China is the largest economy and has the largest consuming capacity in the world according to the International Monetary Fund. Ever more demanding, resumes that include Mandarin as a second or third language have a clear advantage over those who do not. Mandarin has become a necessary language and despite its pronunciation, its grammatical structure is fairly simple and has no verbal conjugations, gender or number distinctions. An advantage for students seeking to learn it.

  1. English

Even though we are evaluating other options besides English, it is impossible not to mention this language that has been the most dominant and used for many years in the business world worldwide. English is the language of diplomacy, business and popular culture. Spoken by more than 1,500 million people (and 1,000 million teaching it). 85% of all internet content is in this language. Not having a fluent knowledge of English immediately restricts access to millions of news, courses and specialized information. A leader in the technology sector and a must in the use of digital platforms, specially those with the most up to date software. It is safe to say that English is necessary in present time.

  1. Spanish

Spanish is the second native spoken tongue worldwide. As a first language it is spoken by 437 million people, right behind English and Mandarin. It is also one of the official languages spoken in the UN, UE, WCO and NAFTA. The importance of this language has increased dramatically due to the growth in Latin American countries. Being fluent in Spanish gives those who speak it a competitive advantages doing business with Mexico, LATAM, Spain and a huge Spanish speaking sector in the US.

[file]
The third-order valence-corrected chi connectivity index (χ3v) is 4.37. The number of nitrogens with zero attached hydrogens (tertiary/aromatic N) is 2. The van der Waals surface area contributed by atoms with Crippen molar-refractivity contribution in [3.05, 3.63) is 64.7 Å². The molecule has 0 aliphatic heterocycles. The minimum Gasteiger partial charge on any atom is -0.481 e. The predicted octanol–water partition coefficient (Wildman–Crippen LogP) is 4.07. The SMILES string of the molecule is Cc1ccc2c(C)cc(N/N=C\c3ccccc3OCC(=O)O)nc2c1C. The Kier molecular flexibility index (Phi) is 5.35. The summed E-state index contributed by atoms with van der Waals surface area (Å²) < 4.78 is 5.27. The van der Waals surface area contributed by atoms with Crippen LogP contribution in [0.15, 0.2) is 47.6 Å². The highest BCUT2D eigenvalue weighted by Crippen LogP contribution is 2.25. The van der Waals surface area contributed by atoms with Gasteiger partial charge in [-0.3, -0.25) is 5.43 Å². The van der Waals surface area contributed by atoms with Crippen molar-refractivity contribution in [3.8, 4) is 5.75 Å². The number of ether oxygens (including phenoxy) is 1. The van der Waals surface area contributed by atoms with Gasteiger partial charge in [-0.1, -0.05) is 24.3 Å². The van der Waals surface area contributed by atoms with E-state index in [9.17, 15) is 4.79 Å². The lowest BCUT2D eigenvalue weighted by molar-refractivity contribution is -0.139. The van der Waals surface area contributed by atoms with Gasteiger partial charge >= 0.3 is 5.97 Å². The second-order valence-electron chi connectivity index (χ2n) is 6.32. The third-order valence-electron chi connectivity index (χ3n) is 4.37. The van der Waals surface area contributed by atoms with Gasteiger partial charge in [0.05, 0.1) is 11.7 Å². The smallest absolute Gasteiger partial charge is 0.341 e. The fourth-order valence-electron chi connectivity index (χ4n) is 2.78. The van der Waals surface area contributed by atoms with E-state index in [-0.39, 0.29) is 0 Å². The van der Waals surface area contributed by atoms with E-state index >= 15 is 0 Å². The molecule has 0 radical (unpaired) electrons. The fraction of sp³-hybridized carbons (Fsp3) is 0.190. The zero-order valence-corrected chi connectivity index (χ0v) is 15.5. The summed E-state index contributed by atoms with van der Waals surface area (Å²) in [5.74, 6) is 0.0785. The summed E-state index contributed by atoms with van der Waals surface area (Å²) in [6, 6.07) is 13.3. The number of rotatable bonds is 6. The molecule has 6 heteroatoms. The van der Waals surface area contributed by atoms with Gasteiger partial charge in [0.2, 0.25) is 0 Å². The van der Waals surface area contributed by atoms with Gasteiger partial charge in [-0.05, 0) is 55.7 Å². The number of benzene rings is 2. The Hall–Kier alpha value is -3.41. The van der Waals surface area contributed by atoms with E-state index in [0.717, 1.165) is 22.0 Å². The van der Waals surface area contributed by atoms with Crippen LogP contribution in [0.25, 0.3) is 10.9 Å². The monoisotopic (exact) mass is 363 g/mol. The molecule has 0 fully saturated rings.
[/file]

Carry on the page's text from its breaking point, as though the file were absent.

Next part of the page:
1. German

Germany has long since been the leading economy in Europe and a huge player in the global market. German in the business world is considered a specialty area. It is centered in how the professional and business world communicate, not only covering vocabulary and terms but also negotiations, presentations, written word redacting and telephone conversations. This language helps companies in the business world stand out form the rest.

  1. Portuguese

Every day the Portuguese language becomes more important in the business sector, due to the fact that Brazil has the conditions to overcome the United Sates as the leading supplier in food and agricultural supplies worldwide according to a report posted by the UN for Food and Agriculture. Said to be similar to Spanish, there are numerous differences politically, in their social constitution, the way they do business and their international projection.

Multi language learning is getting bigger and bigger every year. Learning a second or third one now a days is not only necessary but fundamental